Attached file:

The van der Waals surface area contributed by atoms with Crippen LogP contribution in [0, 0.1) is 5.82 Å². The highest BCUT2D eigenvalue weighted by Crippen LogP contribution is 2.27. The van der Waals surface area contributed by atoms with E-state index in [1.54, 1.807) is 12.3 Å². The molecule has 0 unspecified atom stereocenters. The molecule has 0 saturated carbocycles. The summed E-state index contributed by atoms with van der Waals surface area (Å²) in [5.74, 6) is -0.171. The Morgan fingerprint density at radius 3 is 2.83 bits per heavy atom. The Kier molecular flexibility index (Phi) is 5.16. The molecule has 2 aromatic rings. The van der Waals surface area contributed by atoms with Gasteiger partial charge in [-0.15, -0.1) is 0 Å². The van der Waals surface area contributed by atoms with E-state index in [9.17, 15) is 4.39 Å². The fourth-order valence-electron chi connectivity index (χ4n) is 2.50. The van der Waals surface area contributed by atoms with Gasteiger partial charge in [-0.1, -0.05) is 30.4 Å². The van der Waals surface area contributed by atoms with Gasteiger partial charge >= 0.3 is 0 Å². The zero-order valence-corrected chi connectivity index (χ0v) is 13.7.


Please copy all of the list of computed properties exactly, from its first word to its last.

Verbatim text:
The van der Waals surface area contributed by atoms with Crippen LogP contribution in [0, 0.1) is 5.82 Å². The highest BCUT2D eigenvalue weighted by Crippen LogP contribution is 2.27. The van der Waals surface area contributed by atoms with E-state index in [1.54, 1.807) is 12.3 Å². The molecule has 0 unspecified atom stereocenters. The molecule has 0 saturated carbocycles. The summed E-state index contributed by atoms with van der Waals surface area (Å²) in [5.74, 6) is -0.171. The Morgan fingerprint density at radius 3 is 2.83 bits per heavy atom. The Kier molecular flexibility index (Phi) is 5.16. The molecule has 2 aromatic rings. The van der Waals surface area contributed by atoms with Gasteiger partial charge in [-0.15, -0.1) is 0 Å². The van der Waals surface area contributed by atoms with E-state index in [9.17, 15) is 4.39 Å². The fourth-order valence-electron chi connectivity index (χ4n) is 2.50. The van der Waals surface area contributed by atoms with Gasteiger partial charge in [-0.1, -0.05) is 30.4 Å². The van der Waals surface area contributed by atoms with Gasteiger partial charge >= 0.3 is 0 Å². The zero-order valence-corrected chi connectivity index (χ0v) is 13.7.